MK Akunis (Likud) called this bill a just, moral, fair, nationalistic and measured bill. He asked how those who claim this bill is not democratic can do so if America and Britain have the same law. He noted that sometimes the principle of defensive democracy is called for, and this is one of those times. He noted that several MKs have called this bill undemocratic and stressed freedom of expression without looking at the reasons behind the proposal of the bill. He stated that those who oppose this bill risk putting several thousand Arabs out of work in the Barkan industrial area alone, and tens of thousands throughout all of Judea and Samaria. He added that boycotting Jews is how the holocaust in Europe started.  He called those who oppose the bill murderers of democracy and warned that Israel will use all of the legitimate tools of democracy to fight them and win.

MK Abesadze (Kadima) said this bill isn’t just, moral, fair, nationalistic or measured. She called herself a patriot who is against the McCarthyism of this extreme right settler government. She warned this bill will encourage Israelis to boycott the west, the Arabs, the left, and eventually even the right that isn’t extremist enough because they oppose this bill. She asked if Netanyahu, by bringing a peace treaty to Israelis, will be boycotting Israel and be considered a criminal.

MK Zeev (Shas) asked why there are those who support animal rights more than Israeli rights. He asked how people could boycott their own country. He slammed all of those who boycott Israel, such as the United Arab League. He warned that the Palestinian immigration to England will cause Islamic Jihad in 15 years in London. He blasted those who oppose the bill as those who are trying to use democracy against Israel. He condemned those who started boycotting Israel after several soldiers were killed in operation defensive shield in 2002.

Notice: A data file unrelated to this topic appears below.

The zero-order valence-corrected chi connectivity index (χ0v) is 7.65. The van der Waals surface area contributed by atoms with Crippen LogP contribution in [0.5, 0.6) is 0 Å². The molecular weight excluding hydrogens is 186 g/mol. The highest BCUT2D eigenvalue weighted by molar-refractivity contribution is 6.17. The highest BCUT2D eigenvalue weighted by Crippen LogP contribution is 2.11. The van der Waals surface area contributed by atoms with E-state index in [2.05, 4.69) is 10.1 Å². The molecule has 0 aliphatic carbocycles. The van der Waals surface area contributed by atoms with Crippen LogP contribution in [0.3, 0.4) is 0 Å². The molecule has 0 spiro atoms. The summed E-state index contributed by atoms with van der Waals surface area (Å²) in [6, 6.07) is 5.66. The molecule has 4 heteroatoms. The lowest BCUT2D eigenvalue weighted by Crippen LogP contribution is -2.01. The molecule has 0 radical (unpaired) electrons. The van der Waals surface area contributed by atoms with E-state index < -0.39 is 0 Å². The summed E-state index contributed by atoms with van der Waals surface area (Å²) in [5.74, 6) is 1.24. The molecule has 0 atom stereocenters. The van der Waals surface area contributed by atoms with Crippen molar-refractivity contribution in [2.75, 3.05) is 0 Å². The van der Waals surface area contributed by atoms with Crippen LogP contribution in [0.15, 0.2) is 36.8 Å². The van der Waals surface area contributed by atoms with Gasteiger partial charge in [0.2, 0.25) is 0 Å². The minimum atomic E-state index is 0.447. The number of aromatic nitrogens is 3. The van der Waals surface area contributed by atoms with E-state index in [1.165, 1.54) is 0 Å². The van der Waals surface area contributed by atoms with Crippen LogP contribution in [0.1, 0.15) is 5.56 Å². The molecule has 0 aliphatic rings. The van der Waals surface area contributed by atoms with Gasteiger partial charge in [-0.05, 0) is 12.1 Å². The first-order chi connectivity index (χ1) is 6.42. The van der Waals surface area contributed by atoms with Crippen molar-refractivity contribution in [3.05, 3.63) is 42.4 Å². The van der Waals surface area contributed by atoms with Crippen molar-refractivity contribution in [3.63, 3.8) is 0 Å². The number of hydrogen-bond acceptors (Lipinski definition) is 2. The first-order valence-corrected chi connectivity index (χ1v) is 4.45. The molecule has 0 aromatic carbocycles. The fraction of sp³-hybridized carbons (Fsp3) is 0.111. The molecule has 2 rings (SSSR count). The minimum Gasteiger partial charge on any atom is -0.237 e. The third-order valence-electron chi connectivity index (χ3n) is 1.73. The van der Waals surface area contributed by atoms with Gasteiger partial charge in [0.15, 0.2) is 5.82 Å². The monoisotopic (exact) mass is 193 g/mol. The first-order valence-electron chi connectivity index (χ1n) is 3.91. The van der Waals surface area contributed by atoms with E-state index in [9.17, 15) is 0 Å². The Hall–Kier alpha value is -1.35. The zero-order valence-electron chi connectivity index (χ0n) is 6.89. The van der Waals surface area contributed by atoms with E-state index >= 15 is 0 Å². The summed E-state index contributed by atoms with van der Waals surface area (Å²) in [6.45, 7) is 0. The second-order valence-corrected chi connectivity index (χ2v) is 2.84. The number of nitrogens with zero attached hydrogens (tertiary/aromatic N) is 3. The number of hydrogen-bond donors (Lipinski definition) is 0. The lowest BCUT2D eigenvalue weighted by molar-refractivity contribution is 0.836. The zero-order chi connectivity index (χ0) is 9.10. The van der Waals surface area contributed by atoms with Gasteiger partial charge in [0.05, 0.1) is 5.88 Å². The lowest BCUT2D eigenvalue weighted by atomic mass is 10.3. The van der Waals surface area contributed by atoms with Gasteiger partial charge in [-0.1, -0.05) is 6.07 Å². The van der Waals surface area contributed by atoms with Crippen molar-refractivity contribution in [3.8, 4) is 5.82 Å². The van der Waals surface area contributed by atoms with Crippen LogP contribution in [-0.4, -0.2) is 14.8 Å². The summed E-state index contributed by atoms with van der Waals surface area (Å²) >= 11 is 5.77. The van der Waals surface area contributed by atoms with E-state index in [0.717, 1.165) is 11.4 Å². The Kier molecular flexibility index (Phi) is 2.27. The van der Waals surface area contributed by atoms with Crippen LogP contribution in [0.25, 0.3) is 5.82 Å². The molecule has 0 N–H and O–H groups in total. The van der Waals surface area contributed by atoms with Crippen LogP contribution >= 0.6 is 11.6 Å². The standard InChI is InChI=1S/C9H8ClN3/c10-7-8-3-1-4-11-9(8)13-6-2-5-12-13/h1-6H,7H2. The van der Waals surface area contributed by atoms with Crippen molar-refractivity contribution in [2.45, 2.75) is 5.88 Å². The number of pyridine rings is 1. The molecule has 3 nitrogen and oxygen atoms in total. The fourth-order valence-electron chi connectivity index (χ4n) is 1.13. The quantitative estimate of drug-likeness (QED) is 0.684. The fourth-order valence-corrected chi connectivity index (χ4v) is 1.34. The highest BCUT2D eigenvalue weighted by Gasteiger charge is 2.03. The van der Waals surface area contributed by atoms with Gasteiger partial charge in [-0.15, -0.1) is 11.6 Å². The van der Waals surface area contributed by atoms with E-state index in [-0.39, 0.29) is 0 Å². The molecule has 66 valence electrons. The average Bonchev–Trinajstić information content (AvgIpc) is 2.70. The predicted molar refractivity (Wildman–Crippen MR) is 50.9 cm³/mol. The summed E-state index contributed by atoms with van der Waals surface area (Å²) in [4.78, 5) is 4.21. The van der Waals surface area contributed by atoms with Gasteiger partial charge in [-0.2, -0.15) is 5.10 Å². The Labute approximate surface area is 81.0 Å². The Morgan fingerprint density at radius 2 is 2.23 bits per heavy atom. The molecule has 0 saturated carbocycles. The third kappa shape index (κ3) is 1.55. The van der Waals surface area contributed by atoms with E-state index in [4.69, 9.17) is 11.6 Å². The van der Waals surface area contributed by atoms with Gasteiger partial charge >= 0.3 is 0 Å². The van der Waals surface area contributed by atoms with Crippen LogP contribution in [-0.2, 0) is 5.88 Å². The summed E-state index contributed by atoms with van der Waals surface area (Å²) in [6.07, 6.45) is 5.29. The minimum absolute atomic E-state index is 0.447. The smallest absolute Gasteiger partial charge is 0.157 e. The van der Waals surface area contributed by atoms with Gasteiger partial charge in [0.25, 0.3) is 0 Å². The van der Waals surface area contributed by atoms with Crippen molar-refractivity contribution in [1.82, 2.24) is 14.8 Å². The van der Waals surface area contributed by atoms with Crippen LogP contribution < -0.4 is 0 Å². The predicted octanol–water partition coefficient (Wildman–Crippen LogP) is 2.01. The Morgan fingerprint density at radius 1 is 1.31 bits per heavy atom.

MK Cabel (Labor) said that we have a country and shouldn’t worry about those who wish to boycott us. He blasted the original version of the bill that was passed in the preliminary reading, and said that although this version is more moderate, it isn’t moderate enough. He revealed that he doesn’t purchase products from the settlements, so he won’t vote for a bill that would turn him into a criminal. He stated that if the bill is changed to separate a boycott of Israel from a boycott of the conquered settlements in occupied territory, he would vote for it. He warned this bill would critically harm the democratic legitimacy of boycotting settlements.

Deputy Minister Kara (Likud) expressed his support for the bill and praised it. He noted that there is no reason for boycotting Israel, when even Syria purchases Israeli-grown oranges.

Environment Minister Erdan (Likud) expressed government support for the bill. He stressed there will be changes to the bill before it is brought up for its second reading. He said in the committee the MKs will find a balance between freedom of expression and defensive democracy.

The bill passed its first reading 32-12 and was sent to the Justice Committee.

MK El-Sana voted from MK Eichler’s (U.T.J.) seat by mistake. Deputy Speaker Tibi chose to keep the vote as it was and called that vote kosher.

Amendment to the Citizenship Bill

Law, Constitution and Justice Committee Chairman Rotem explained that the amendment would allow the Interior Minister to revoke citizenship if the court convicts a citizen of the following offenses: terrorism, war crimes, aiding and abetting the enemy during war-time, serving in an enemy army, spying against Israel and other offenses along the same lines. He noted international guidelines that state that if a citizen is not loyal to his country, that country may revoke the citizenship of that person. He stressed that under the bill, a person will be stripped of his citizenship but granted the status of a permanent resident, so he won’t be deported. He stated that this is a democratic bill that is law in most western countries. He quoted from the Convention on the Reduction of Statelessness.

MK Swaid asked why Rotem is selectively choosing to adopt this international convention and not the international convention against the occupation of the territories. He asked what good it is to revoke the citizenship of a person who receives a long jail sentence for spying against the State. He spoke out against the Convention on the Reduction of Statelessness and called it anti-democratic and a violation of the basic right of citizenship that is a right, not a privilege.